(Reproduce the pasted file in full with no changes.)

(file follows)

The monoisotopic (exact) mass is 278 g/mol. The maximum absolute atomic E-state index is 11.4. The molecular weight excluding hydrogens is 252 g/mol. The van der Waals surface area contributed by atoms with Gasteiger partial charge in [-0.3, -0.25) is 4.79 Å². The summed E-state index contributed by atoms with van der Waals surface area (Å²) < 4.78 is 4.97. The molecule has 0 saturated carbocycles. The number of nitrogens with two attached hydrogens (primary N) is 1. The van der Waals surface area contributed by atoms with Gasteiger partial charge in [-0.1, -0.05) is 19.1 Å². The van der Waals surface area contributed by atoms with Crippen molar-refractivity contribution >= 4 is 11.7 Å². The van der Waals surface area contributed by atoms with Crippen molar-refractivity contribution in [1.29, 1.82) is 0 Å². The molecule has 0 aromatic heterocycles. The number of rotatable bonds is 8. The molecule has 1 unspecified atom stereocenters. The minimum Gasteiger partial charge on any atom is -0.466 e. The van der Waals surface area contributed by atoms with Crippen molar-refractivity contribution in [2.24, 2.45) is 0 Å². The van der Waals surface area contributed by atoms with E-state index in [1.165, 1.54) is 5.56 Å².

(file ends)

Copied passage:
The monoisotopic (exact) mass is 278 g/mol. The maximum absolute atomic E-state index is 11.4. The molecular weight excluding hydrogens is 252 g/mol. The van der Waals surface area contributed by atoms with Gasteiger partial charge in [-0.3, -0.25) is 4.79 Å². The summed E-state index contributed by atoms with van der Waals surface area (Å²) < 4.78 is 4.97. The molecule has 0 saturated carbocycles. The number of nitrogens with two attached hydrogens (primary N) is 1. The van der Waals surface area contributed by atoms with Gasteiger partial charge in [-0.1, -0.05) is 19.1 Å². The van der Waals surface area contributed by atoms with Crippen molar-refractivity contribution >= 4 is 11.7 Å². The van der Waals surface area contributed by atoms with Crippen molar-refractivity contribution in [1.29, 1.82) is 0 Å². The molecule has 0 aromatic heterocycles. The number of rotatable bonds is 8. The molecule has 1 unspecified atom stereocenters. The minimum Gasteiger partial charge on any atom is -0.466 e. The van der Waals surface area contributed by atoms with Crippen molar-refractivity contribution in [2.24, 2.45) is 0 Å². The van der Waals surface area contributed by atoms with E-state index in [1.165, 1.54) is 5.56 Å².